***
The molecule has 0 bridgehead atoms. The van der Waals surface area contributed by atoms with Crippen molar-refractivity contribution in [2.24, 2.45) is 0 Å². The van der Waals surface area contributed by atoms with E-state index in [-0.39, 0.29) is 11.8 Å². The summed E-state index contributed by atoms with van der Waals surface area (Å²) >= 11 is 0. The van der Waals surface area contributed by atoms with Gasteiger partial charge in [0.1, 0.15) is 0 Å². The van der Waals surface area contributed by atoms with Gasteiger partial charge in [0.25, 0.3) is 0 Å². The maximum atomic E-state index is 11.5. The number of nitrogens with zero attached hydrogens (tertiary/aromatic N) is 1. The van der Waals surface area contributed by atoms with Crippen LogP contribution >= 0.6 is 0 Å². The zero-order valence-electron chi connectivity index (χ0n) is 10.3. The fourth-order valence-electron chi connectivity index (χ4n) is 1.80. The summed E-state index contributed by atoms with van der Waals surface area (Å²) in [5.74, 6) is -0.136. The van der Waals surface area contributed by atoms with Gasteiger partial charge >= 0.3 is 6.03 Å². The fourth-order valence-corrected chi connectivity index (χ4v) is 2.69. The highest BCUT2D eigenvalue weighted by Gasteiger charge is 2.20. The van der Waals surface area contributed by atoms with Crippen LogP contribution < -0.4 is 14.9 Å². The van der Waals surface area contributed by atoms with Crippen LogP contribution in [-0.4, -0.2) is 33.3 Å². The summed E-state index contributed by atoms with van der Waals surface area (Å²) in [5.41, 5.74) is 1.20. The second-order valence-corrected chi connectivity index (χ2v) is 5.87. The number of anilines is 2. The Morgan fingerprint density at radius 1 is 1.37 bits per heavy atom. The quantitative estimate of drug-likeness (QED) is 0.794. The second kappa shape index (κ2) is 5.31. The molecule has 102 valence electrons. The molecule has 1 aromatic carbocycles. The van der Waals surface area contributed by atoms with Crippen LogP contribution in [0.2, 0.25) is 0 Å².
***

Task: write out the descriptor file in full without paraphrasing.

The molecule has 0 bridgehead atoms. The van der Waals surface area contributed by atoms with Crippen molar-refractivity contribution in [2.24, 2.45) is 0 Å². The van der Waals surface area contributed by atoms with E-state index in [-0.39, 0.29) is 11.8 Å². The summed E-state index contributed by atoms with van der Waals surface area (Å²) >= 11 is 0. The van der Waals surface area contributed by atoms with Gasteiger partial charge in [0.1, 0.15) is 0 Å². The van der Waals surface area contributed by atoms with Gasteiger partial charge in [0.25, 0.3) is 0 Å². The maximum atomic E-state index is 11.5. The number of nitrogens with zero attached hydrogens (tertiary/aromatic N) is 1. The van der Waals surface area contributed by atoms with Crippen LogP contribution >= 0.6 is 0 Å². The zero-order valence-electron chi connectivity index (χ0n) is 10.3. The fourth-order valence-electron chi connectivity index (χ4n) is 1.80. The summed E-state index contributed by atoms with van der Waals surface area (Å²) in [5.74, 6) is -0.136. The van der Waals surface area contributed by atoms with Gasteiger partial charge >= 0.3 is 6.03 Å². The fourth-order valence-corrected chi connectivity index (χ4v) is 2.69. The highest BCUT2D eigenvalue weighted by Gasteiger charge is 2.20. The van der Waals surface area contributed by atoms with Crippen LogP contribution < -0.4 is 14.9 Å². The van der Waals surface area contributed by atoms with Crippen LogP contribution in [-0.4, -0.2) is 33.3 Å². The summed E-state index contributed by atoms with van der Waals surface area (Å²) in [5.41, 5.74) is 1.20. The second-order valence-corrected chi connectivity index (χ2v) is 5.87. The number of anilines is 2. The Morgan fingerprint density at radius 1 is 1.37 bits per heavy atom. The quantitative estimate of drug-likeness (QED) is 0.794. The second kappa shape index (κ2) is 5.31. The molecule has 102 valence electrons. The molecule has 1 aromatic carbocycles. The van der Waals surface area contributed by atoms with Crippen LogP contribution in [0.2, 0.25) is 0 Å².